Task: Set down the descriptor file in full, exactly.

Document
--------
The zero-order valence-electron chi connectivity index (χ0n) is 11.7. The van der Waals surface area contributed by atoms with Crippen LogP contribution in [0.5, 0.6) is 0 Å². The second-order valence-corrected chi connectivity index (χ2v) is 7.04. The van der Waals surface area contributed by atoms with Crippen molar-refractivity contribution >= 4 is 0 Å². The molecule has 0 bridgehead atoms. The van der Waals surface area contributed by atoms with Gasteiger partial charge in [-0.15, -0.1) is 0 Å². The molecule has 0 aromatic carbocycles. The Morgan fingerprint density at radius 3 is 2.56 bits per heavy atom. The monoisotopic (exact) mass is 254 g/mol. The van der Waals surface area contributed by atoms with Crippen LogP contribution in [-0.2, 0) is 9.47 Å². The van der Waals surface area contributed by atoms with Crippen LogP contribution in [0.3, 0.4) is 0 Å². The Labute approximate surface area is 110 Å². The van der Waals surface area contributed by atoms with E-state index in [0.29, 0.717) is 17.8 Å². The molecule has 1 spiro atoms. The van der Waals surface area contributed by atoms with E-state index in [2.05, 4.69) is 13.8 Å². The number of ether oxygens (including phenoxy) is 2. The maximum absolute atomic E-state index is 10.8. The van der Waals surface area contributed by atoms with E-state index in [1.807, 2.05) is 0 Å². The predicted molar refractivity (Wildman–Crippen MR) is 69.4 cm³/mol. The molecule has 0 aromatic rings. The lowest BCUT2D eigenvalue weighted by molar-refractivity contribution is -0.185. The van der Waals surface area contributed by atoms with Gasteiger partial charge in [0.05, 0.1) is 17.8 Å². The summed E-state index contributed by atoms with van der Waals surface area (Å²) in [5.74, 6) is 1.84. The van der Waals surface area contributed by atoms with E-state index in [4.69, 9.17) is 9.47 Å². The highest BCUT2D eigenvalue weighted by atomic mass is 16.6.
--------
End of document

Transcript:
The zero-order valence-electron chi connectivity index (χ0n) is 11.7. The van der Waals surface area contributed by atoms with Crippen LogP contribution in [0.5, 0.6) is 0 Å². The second-order valence-corrected chi connectivity index (χ2v) is 7.04. The van der Waals surface area contributed by atoms with Crippen molar-refractivity contribution >= 4 is 0 Å². The molecule has 0 bridgehead atoms. The van der Waals surface area contributed by atoms with Gasteiger partial charge in [-0.15, -0.1) is 0 Å². The molecule has 0 aromatic carbocycles. The Morgan fingerprint density at radius 3 is 2.56 bits per heavy atom. The monoisotopic (exact) mass is 254 g/mol. The van der Waals surface area contributed by atoms with Crippen LogP contribution in [-0.2, 0) is 9.47 Å². The van der Waals surface area contributed by atoms with Crippen LogP contribution in [0.3, 0.4) is 0 Å². The Labute approximate surface area is 110 Å². The van der Waals surface area contributed by atoms with E-state index in [0.29, 0.717) is 17.8 Å². The molecule has 1 spiro atoms. The van der Waals surface area contributed by atoms with E-state index in [2.05, 4.69) is 13.8 Å². The number of ether oxygens (including phenoxy) is 2. The maximum absolute atomic E-state index is 10.8. The van der Waals surface area contributed by atoms with E-state index in [1.807, 2.05) is 0 Å². The predicted molar refractivity (Wildman–Crippen MR) is 69.4 cm³/mol. The molecule has 0 aromatic rings. The lowest BCUT2D eigenvalue weighted by molar-refractivity contribution is -0.185. The van der Waals surface area contributed by atoms with Gasteiger partial charge in [0.05, 0.1) is 17.8 Å². The summed E-state index contributed by atoms with van der Waals surface area (Å²) in [5.74, 6) is 1.84. The van der Waals surface area contributed by atoms with E-state index in [4.69, 9.17) is 9.47 Å². The highest BCUT2D eigenvalue weighted by atomic mass is 16.6.